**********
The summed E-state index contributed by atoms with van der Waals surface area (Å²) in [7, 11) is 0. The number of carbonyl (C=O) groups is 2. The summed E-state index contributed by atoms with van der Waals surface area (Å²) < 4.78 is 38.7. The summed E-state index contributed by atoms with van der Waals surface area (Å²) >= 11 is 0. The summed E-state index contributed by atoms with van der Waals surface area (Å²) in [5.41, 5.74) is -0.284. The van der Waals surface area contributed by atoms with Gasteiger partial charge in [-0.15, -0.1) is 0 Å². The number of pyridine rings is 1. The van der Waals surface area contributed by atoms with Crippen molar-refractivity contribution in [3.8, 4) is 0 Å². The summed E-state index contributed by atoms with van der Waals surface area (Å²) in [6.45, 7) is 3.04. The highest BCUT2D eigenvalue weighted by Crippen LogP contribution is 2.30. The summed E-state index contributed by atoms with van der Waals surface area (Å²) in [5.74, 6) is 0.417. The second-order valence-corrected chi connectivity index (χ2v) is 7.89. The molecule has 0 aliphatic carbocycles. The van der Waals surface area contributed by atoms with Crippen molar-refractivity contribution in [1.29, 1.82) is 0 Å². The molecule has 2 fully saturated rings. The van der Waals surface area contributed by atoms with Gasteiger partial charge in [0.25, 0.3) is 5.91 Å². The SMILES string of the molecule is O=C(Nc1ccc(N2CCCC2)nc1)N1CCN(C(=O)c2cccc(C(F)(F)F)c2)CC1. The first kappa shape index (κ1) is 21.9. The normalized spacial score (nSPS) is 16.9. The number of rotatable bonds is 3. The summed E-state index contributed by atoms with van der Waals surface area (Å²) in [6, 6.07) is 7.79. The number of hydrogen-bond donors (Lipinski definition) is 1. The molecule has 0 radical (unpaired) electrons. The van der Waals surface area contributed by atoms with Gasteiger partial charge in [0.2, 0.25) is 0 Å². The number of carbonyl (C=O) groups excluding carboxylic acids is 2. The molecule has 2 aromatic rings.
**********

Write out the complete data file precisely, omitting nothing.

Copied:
The summed E-state index contributed by atoms with van der Waals surface area (Å²) in [7, 11) is 0. The number of carbonyl (C=O) groups is 2. The summed E-state index contributed by atoms with van der Waals surface area (Å²) < 4.78 is 38.7. The summed E-state index contributed by atoms with van der Waals surface area (Å²) >= 11 is 0. The summed E-state index contributed by atoms with van der Waals surface area (Å²) in [5.41, 5.74) is -0.284. The van der Waals surface area contributed by atoms with Gasteiger partial charge in [-0.15, -0.1) is 0 Å². The number of pyridine rings is 1. The van der Waals surface area contributed by atoms with Crippen molar-refractivity contribution in [3.8, 4) is 0 Å². The summed E-state index contributed by atoms with van der Waals surface area (Å²) in [6.45, 7) is 3.04. The highest BCUT2D eigenvalue weighted by Crippen LogP contribution is 2.30. The summed E-state index contributed by atoms with van der Waals surface area (Å²) in [5.74, 6) is 0.417. The second-order valence-corrected chi connectivity index (χ2v) is 7.89. The molecule has 0 aliphatic carbocycles. The van der Waals surface area contributed by atoms with Crippen molar-refractivity contribution in [1.29, 1.82) is 0 Å². The molecule has 2 fully saturated rings. The van der Waals surface area contributed by atoms with Gasteiger partial charge in [0.25, 0.3) is 5.91 Å². The SMILES string of the molecule is O=C(Nc1ccc(N2CCCC2)nc1)N1CCN(C(=O)c2cccc(C(F)(F)F)c2)CC1. The first kappa shape index (κ1) is 21.9. The normalized spacial score (nSPS) is 16.9. The number of rotatable bonds is 3. The summed E-state index contributed by atoms with van der Waals surface area (Å²) in [6, 6.07) is 7.79. The number of hydrogen-bond donors (Lipinski definition) is 1. The molecule has 0 radical (unpaired) electrons. The van der Waals surface area contributed by atoms with Gasteiger partial charge in [0.2, 0.25) is 0 Å². The number of carbonyl (C=O) groups excluding carboxylic acids is 2. The molecule has 2 aromatic rings.